Why your Christmas tree costs more - again

Limited supply, higher fuel costs have added to higher prices

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LOS ANGELES — On an uncharacteristically crisp December night in Los Angeles, seasonal music mixed with a piney fragrance as mechanic Jose Rodriguez got a lesson in economics to explain why his Christmas tree was scrawnier and costlier than last year.

Tree seller George Lopez said the noble fir that Rodriguez was considering might not have even made it onto his lot last year. But Christmas trees are in short supply, Lopez said, so the grower harvested the less-than-ideal specimen rather than leave it for another season to fill out a few gaps.

“What am I going to do, not buy a tree?” said Rodriguez, who eventually counted out $125 for a fir that Lopez figured would have cost about $100 last year. “Once the decorations are on, it should be OK.”

For the second year in a row, American consumers are paying more for their Christmas trees, and the selection might not be as lush.

“It’s a tight supply and demand balance this year,” said Doug Hundley, spokesman for the National Christmas Tree Association.

The organization projects that trees across the country are costing 5 percent to 10 percent more than last year.

A tree grower for 35 years, Hundley these days handles media questions for the trade group and doesn’t want anyone talking about shortages lest consumers get the wrong message and buy the plastic and metal variety instead.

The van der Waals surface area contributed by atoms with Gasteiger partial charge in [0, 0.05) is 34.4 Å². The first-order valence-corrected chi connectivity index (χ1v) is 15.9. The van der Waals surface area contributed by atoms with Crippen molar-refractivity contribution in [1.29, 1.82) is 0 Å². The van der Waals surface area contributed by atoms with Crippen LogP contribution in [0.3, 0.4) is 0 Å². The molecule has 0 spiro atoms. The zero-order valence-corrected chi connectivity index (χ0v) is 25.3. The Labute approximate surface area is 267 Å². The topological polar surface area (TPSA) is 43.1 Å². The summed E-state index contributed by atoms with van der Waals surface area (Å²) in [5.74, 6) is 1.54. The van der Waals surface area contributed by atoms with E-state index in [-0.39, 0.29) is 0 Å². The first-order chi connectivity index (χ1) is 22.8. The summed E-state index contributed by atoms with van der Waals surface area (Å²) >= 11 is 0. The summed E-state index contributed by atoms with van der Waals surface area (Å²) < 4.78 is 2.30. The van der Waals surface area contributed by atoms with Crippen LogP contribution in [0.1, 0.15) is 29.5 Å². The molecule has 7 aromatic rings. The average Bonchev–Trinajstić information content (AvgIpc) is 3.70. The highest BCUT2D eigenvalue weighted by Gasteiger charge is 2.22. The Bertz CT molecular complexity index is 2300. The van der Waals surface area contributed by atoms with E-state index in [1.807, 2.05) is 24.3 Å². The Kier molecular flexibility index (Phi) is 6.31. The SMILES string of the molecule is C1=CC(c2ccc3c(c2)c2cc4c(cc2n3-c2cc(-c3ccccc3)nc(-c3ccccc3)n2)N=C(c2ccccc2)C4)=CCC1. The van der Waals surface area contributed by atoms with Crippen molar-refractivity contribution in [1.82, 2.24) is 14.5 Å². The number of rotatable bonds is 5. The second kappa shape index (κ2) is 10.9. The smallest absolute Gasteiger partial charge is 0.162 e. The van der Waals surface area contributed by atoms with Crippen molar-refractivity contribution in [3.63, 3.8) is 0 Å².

“We believe everyone who wants a natural Christmas tree will be able to find one,” he said.

Hundley and other experts say the supply squeeze grew out of the Great Recession as well as agricultural shifts toward more lucrative crops and other land uses, which could contribute to higher prices in the future.

Growers in Oregon and North Carolina, which supply most the nation’s Christmas trees, were betting on an increase in demand shortly before the recession hit in 2007. Sales tanked, causing a severe oversupply of trees.

That resulted in sharply lower tree plantings, said Chal Landgren, a professor at Oregon State University Extension Service and a Christmas tree specialist.

“The recession certainly had something to do with it, but the bigger problem was that we also overplanted by about two or three million trees” before the downturn, Landgren said.

“There wasn’t any market for those trees,” he said. “People left the industry and we’ve shrunk.”

Some growers planted other crops that were more profitable, and some faced a generational change, Hundley said.

“A lot of the growers started out in the 1950s. They are all aged out and their children sometimes aren’t as interested in carrying on,” he said.

Tougher conditions have winnowed trees, too.

“In an average year, about 10 percent of the seedlings die,” Landgren said. “In these last two years, growers have experienced 50 percent, 60 percent and even 70 percent losses on noble firs.”

Another factor: With vast distances to cover getting trees from the growers to market, higher fuel prices are contributing to higher costs.

Diesel, the fuel that powers long-haul trucks, is averaging more than $2.80 a gallon nationwide, up more than 40 cents from a year earlier, according to AAA.

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